I try to stay current on model building and shows though because it turns out that Gundam is really hard to sell if you don't know anything about Gundam. There are over 35+ years of content and characters. Bandai has about 2,000 active model kit products. Unless you've already been absorbed into that for a while, it's hard to teach somebody how to sell it. If you're a retailer, you need to know which models to sell in your store.
Internally at Bluefin, we tell our sales teams, “Yes, you do need to watch this Gundam show in order to find out the appeal of the characters, the mechs that audiences are asking for.” Our retailer relationships depend on our guidance and knowledge of the product.
Does the fact that Gunpla manuals are in Japanese also make it harder to sell products?
Actually, starting with some of the Iron-Blooded Orphans kits, they started localizing some of the instructions. You'll see that a lot more often. Bandai is moving to a more globalized system in recognition of a larger market for Gunpla outside of Japan.
In the meantime, we like to compare Gunpla to Lego—there are no essential words in Lego manuals. They're pictorial diagrams. If you can understand how to build Legos, you can build a Gundam model.
How did you get started managing the US branch of the International Gundam Model Competition?
Part of that comes from my experience with the subject matter—I've already been building models for a while and I have an understanding of basic modeling technique so I'm able to judge modeling quality effectively.
At the time that I joined the company, Bluefin had somebody who was partially administering the competition, but I took the reins after he left the company. I work with Bandai in determining the representatives who are potential candidates for the finals for the World Cup competition in Japan.
In your opinion, is Gunpla becoming more or less popular in North America? On what do you base your opinion?
Gundams are in more stores than ever before, and the sales continue to increase every year. For Gundam Barbatos alone, we'll probably be selling 20,000 to 30,000 this year. For all Gunpla kits, the sales are about half a million in the US, and this year we'll probably break a million thanks to the broadcast of Mobile Suit Gundam: Iron-Blooded Orphans on TV.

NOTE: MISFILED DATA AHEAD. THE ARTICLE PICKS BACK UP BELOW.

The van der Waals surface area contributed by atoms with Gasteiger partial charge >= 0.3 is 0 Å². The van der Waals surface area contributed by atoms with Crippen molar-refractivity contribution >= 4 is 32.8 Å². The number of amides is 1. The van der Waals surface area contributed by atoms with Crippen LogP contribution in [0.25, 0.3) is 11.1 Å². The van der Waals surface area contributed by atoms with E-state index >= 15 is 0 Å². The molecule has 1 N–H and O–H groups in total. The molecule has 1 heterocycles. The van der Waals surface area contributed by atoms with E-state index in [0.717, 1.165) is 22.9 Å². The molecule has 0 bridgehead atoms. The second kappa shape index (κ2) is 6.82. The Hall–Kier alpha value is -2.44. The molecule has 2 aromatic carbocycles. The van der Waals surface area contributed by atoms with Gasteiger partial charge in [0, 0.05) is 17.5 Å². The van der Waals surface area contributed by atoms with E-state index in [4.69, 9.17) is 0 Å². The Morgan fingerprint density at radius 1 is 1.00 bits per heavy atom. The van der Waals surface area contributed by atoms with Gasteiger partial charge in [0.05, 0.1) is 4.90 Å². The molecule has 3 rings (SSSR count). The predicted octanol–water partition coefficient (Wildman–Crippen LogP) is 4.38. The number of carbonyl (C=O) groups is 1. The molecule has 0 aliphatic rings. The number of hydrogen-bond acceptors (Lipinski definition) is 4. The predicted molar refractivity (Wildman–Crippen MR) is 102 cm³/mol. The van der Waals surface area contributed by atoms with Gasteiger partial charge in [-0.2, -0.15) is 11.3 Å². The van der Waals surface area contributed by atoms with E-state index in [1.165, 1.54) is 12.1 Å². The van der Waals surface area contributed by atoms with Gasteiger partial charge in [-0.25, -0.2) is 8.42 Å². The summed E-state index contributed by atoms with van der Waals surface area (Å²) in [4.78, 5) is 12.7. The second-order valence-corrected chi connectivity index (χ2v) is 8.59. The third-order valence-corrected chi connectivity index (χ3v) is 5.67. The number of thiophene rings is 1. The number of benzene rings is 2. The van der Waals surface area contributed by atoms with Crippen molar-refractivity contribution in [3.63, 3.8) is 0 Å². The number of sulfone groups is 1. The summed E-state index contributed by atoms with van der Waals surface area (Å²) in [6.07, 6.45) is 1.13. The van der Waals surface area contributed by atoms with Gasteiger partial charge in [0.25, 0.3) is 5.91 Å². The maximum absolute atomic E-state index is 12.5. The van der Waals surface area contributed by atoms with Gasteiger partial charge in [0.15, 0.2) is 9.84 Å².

What are some of the most popular Gunpla in the US? Why do you think that is?
Anything from Gundam Wing. Aside from that, we did see a really large spike when Iron-Blooded Orphans premiered last fall. It quickly overtook Gundam Build Fighters and Gundam Build Fighters Try in terms of Gunpla sales.
In terms of mecha designs, there's Deathscythe Hell, Heavyarms, and Wing Zero Custom [from Gundam Wing], but after that it fluctuates heavily from month to month depending on whether Bandai has released new versions of past models, or if there's a timed release of something becoming available to the public. Like when Gundam: The Origin because available in the US, we saw a big spike in Gunpla from the original series [like shown in The Origin].
Traditionally, the original Mobile Suit Gundam models haven't fared well in the US for model kit sales, but we've seen that increase over the years as more people become exposed to the anime itself, or the Gundam: The Origin manga, or they're wanting to find out more about Gundam's roots after watching later titles like Gundam Unicorn or Gundam Build Fighters.
What do Bluefin's most popular Gunpla models say about the North American Gunpla buyers, and the market in general?
The US audience is similar to what it is in Japan. In Japan, the demographic for Gunpla is usually young adult or older, with a large number being in their 30s and 40s because that was the generation that grew up with the first Gundam anime. For us, it's about less kids and more young adults in their 20s as well, because these are the ones that grew up with Gundam Wing on TV, and now they have disposable income. Now they're able to afford more expensive and more difficult model kits, as well as a greater variety and number of them.